November, 2017

Research Perspective and Comments & Analysis

Fruit and Vegetable Prescription (FVRx) Program in Central Wisconsin

By Ashley Chrisinger, MS, RD, CSO, Associate Lecturer, University Of Wisconsin

Inadequate consumption of fruits and vegetables is particularly concerning in children because significant growth and bone development occur during this time. Moreover, for many Americans, the dietary habits they develop as children continue throughout adulthood. Interventions during childhood — especially those related to parenting practices, which are related to children’s dietary behaviors — can be particularly effective at improving health over the course of a child’s lifetime.

Fruit and Vegetable Prescription (FVRx) programs are a relatively new intervention designed to increase children’s consumption of fruits and vegetables by changing the home food environment; that is, by reducing barriers to parents buying and consuming more fruits and vegetables.

 Since their introduction in 2010, FVRx programs have only targeted low-income neighborhoods, and many of these programs limit enrollment to families with diet-related chronic disease risk. However, because national data show all socioeconomic groups would benefit from an intervention that increases fruit and vegetable consumption, community partners in central Wisconsin designed a FVRx pilot program that did not target a specific socioeconomic group. The goal of the pilot was to identify whether this design could positively impact fruit and vegetable (FV) purchasing and intake among families with children, regardless of socioeconomic or health status.

In 2015, two central Wisconsin communities, Stevens Point and Wausau, implemented and evaluated a social media- enhanced, low-subsidy fruit and vegetable prescription (FVRx) program to influence fruit and vegetable purchasing and consumption of families. Because families from all socioeconomic groups do not meet FV recommendations, our program did not specifically target low-income families. In partnership with community organizations and local healthcare providers, pediatricians provided families prescriptions with fruit and vegetable consumption recommendations, a $10 voucher for produce at the local farmers market, along with access to online support materials designed using the social cognitive theory to reduce barriers to fruit and vegetable consumption. The program ran 16 weeks during the farmers market season.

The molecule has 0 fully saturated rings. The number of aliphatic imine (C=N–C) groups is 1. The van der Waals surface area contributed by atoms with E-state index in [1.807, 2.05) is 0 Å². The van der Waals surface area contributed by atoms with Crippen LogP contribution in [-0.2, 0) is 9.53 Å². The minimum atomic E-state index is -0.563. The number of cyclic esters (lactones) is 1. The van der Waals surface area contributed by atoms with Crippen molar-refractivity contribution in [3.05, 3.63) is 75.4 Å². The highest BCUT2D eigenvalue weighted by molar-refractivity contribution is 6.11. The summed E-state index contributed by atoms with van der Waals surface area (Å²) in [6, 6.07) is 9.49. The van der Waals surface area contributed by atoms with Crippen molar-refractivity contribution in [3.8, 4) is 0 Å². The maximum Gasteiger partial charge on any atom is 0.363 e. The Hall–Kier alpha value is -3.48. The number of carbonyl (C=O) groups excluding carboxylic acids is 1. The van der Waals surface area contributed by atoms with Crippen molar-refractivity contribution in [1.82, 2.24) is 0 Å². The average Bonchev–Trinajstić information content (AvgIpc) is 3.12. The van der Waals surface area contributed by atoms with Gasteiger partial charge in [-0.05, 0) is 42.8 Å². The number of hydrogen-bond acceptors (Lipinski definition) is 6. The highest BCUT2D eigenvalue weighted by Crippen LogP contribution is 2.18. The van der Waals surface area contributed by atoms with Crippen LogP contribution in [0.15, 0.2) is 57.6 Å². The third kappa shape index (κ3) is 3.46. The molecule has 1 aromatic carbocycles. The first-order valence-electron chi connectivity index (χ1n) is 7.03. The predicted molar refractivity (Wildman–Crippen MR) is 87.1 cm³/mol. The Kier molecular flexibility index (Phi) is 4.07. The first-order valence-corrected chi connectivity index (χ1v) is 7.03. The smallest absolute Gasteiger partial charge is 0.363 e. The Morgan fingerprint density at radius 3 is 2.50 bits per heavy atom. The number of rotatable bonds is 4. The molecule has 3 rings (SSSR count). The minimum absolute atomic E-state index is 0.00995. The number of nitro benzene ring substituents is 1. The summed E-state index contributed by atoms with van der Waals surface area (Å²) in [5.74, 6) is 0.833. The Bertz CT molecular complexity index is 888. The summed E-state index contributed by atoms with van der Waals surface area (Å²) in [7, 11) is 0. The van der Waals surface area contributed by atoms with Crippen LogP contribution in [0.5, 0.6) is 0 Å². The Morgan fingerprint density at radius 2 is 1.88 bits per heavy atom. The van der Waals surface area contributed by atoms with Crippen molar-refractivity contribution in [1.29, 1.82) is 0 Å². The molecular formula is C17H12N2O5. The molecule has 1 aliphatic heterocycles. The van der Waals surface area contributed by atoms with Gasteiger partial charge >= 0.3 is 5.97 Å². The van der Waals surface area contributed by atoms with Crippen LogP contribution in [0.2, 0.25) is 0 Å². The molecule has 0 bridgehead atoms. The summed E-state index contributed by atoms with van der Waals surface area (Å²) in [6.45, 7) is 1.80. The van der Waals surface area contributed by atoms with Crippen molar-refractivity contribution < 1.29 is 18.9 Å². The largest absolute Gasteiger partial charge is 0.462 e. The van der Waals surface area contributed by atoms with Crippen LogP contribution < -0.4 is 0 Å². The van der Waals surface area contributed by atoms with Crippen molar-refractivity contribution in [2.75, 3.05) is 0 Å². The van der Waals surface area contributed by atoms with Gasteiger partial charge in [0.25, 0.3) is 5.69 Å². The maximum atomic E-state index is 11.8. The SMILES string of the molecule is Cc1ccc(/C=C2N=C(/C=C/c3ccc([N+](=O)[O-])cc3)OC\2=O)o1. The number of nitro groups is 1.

During the pilot program, 353 FVR’s, (prescriptions from the physician), were disseminated. These prescriptions were written during a well-child visit, so while it was for the child, it reached the whole family because everyone benefitted from the produce voucher. The average family size in the area was four, so it was estimated about 1,400 people were reached.

The results of the study showed 36 percent of families brought their FVRx to the farmers market and received tokens to spend on produce at the market, resulting in $1,215 spent on local produce. Ten percent of participating families had never visited a farmers market prior to the program, and 40 percent of participants reported engaging in the online educational material, including blogs on our website, Facebook messages and recipes on our Pinterest board.

Interestingly, those who reported engaging in the online educational materials reported lower scores in most of the behavioral categories, such as fruit and vegetable consumption, and availability and accessibility of fruits and vegetables in the home. This could indicate the reason they were more engaged is because they struggled with the behaviors associated with adequate fruit and vegetable consumption. One category in which these participants reported a higher score than non-engaged participants was their belief that if their child met the recommendations for fruits and vegetables, they would have a healthier weight.

For children of parents who participated in the program, there were significant pre- to post-program improvements in consumption — 18 percent and 28 percent increase, respectively. Parents also reported increased confidence that they could handle their child’s emotional response to dietary changes, and they reported their child’s preference for vegetables increased over the course of the 16-week program. However, parental behaviors surrounding FV purchasing did not change significantly.

For parents who did not redeem their FVRx’s, the highest reported barriers to FV consumption were: “My child does not choose vegetables when eating out,” and “My child does not like to try different fruits and vegetables.”

The evaluation component of the program revealed some limitations of using the same standard FVRx program design for families of different socioeconomic statuses. The model for FVRx programs would benefit from further research on effective design components specific to the resources within the community offering the program. The implementation of this program, however, was significant in the development of relationships between community organizations and healthcare systems.

The 2015 FVRx pilot program accomplished the first step toward a larger plan for FVRx programs in central Wisconsin. With this program, a successful partnership was created with the local healthcare system, Aspirus, and critical lessons about how to better engage families from various socio-economic statuses were learned.